Before the advent of Mars orbiting spacecraft, astronomers had a sketchy view of the Red Planet's ever-changing weather. Though Mars is one of the nearest planets to Earth, the distance between it and Earth varies greatly as the two planets circle the Sun like a fast and slow racetrack cars where Earth "laps" Mars approximately every two years. Dust storms are most likely to erupt when it is spring and early summer in the Martian southern hemisphere, a time when Mars is closest in its orbit to the Sun. (Unlike Earth, Mars has a very elliptical orbit so its distance form the Sun varies more widely and this is a bigger factor in climate variability.) Local dust storms, regional obscurations and discrete "yellow" clouds on Mars have been reported throughout the last century; however, it is the planet-encircling and global dust storms that have captured our attention in the age of spacecraft exploration of Mars.
The emerging discovery of Mars great dust storms:
1796 - "yellow clouds" on Mars - as opposed to fleecy whitish water-ice clouds —first noted by astronomer H. Flaugergues.
1920 - Patchy yellow clouds observed and photographed at Lowell Observatory, AZ.
1956 - Observations of the first suspected globe-encircling dust storm on Mars
1965 - The first flyby of Mars (Mariner 4) sends back dust-free photographs of a narrow swath of the planet.
1969 - Mariners 6 & 7 fly by Mars to photograph clear and cool atmospheric conditions
1971 - The first Mars orbiting spacecraft—Mariner 9—arrives to find the planet already shrouded in dust - the first definitive planet-wide storm ever seen. Tall volcanic peaks poke above the dust, revealing themselves as high mountains rather than circular basins.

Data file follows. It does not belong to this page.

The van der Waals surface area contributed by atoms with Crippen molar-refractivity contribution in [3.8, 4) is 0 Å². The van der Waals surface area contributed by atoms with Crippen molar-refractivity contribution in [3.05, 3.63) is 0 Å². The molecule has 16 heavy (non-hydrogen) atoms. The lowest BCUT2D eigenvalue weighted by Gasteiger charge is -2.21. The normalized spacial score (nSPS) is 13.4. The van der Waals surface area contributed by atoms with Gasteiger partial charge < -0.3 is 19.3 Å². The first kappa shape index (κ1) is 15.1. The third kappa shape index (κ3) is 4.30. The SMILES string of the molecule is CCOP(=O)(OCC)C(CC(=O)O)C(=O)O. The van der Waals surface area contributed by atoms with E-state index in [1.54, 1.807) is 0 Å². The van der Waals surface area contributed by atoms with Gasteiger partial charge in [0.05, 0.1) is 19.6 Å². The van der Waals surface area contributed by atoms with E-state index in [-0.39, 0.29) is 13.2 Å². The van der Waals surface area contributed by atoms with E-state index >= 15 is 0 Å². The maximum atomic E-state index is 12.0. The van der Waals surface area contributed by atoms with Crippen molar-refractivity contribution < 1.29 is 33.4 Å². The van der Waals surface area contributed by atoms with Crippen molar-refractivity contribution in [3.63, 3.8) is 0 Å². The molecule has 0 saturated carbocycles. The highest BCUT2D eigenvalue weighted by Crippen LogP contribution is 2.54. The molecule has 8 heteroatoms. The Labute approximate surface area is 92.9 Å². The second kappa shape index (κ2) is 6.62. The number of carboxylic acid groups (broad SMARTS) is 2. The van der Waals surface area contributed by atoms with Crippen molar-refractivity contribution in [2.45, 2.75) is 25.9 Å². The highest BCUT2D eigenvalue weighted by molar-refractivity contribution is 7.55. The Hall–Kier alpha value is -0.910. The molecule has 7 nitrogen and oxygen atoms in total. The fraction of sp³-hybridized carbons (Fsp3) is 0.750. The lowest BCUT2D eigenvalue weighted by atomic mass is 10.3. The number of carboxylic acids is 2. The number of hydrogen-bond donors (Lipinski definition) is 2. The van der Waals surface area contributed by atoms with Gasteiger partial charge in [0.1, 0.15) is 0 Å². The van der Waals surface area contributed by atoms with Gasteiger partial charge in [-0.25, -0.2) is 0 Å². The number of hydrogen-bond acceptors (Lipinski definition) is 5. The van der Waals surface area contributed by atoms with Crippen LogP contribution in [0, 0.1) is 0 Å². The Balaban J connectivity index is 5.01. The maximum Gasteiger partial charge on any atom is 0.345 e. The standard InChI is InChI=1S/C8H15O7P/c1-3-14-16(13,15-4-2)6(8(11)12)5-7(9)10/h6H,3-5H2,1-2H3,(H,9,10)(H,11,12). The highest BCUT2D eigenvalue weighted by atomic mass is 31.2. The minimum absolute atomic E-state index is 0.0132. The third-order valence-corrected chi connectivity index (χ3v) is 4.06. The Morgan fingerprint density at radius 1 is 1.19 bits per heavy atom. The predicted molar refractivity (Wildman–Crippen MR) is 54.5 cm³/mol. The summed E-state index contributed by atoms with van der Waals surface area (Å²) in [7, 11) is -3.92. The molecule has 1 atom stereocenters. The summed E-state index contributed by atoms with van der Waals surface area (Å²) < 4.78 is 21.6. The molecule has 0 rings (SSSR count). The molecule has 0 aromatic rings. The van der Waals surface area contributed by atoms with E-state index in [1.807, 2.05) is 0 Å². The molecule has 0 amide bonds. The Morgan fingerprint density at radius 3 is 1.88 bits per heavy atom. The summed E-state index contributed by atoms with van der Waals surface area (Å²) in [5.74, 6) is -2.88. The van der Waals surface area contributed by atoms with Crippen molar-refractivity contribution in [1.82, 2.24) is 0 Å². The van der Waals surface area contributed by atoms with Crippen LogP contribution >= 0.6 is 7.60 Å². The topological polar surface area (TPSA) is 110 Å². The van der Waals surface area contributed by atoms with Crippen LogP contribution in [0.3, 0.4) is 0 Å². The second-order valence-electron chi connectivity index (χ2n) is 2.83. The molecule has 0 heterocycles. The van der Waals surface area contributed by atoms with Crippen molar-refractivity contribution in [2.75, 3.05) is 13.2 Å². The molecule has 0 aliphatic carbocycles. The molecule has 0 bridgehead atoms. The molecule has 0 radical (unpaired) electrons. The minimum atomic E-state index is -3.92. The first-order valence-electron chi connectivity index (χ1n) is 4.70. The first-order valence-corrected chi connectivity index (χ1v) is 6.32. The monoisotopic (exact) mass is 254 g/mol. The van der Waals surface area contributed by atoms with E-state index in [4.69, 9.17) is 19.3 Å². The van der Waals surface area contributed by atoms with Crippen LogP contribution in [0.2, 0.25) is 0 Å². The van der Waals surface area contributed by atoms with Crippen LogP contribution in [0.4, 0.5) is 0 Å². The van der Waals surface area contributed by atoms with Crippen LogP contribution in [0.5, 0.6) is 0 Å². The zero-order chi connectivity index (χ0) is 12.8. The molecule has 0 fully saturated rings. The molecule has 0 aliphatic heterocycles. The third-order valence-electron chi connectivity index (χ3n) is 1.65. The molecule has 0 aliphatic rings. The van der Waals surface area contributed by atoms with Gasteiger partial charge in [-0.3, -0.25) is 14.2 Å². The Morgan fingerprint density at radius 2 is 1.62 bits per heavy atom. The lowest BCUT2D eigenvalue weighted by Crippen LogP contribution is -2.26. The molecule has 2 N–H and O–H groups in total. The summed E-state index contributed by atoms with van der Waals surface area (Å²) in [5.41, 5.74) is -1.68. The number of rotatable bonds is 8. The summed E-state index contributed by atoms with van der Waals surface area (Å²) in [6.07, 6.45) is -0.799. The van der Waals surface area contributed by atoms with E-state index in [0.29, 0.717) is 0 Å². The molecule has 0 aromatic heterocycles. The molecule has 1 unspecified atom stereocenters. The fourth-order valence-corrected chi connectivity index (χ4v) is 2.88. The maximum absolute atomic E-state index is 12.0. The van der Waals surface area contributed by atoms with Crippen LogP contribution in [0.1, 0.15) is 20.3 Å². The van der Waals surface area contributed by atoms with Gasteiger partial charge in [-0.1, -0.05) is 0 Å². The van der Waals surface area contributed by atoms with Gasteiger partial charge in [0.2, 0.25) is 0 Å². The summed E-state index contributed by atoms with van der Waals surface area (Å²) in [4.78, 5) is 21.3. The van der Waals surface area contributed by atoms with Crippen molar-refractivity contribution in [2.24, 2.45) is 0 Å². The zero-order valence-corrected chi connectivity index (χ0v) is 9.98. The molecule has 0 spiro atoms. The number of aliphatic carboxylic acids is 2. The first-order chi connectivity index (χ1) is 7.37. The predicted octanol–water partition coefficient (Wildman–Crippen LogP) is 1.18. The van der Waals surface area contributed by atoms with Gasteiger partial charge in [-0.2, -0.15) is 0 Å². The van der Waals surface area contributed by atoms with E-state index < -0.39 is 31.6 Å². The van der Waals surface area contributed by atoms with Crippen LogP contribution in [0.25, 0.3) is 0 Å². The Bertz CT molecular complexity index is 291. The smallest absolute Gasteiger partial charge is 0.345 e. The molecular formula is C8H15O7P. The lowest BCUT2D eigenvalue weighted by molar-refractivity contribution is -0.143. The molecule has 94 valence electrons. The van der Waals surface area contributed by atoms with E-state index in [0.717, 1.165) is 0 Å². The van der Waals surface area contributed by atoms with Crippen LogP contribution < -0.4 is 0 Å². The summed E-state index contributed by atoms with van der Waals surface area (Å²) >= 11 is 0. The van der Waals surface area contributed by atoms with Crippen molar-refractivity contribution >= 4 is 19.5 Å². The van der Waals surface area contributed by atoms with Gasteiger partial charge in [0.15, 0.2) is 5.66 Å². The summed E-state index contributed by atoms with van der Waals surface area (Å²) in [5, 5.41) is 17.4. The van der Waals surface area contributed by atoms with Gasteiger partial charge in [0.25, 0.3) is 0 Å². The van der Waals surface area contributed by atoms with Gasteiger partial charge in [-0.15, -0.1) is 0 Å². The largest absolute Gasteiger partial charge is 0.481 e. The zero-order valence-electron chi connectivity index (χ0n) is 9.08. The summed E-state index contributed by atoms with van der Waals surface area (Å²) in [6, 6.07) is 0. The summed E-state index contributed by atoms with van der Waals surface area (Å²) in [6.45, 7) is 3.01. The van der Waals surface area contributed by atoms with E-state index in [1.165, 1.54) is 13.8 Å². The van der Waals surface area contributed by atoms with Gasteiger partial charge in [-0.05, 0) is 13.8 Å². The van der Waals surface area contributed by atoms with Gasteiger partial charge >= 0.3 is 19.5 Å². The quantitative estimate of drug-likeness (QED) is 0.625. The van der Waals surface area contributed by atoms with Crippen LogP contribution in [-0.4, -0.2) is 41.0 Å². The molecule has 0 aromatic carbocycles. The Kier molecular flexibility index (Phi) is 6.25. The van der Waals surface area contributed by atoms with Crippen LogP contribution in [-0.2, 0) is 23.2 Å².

1973 - Ground-based telescopes detect another planet-encircling storm just one Mars year after the global storm viewed by Mariner 9.
1977 - Viking spacecraft watch two major Martian dust storms in succession from Mars orbit and, for the first time, from the surface of Mars.
1982 - Viking Lander 1 detects what appears to be another major dust storm, just weeks before the loss of communications ends its nearly 7 year observational record on the surface of another planet.
1994 - Ground-based microwave monitoring of Mars atmospheric temperatures indicate a planet-encircling storm in progress, the first such planet-wide storm detected since Viking.
1997 - Mars Global Surveyor begins aerobraking at Mars, and finds planet-wide warming events can be produced by even a regional dust storm.
2001 - A near-global, unusually early dust storm erupts in a few days, after Hubble Space Telescope makes a Mars opposition photograph showing seasonal dust activity in Hellas and at the North Pole. Unprecedented details of the blossoming storm are followed by the Mars Global Surveyor, which takes daily all-planet images and measures atmospheric temperatures.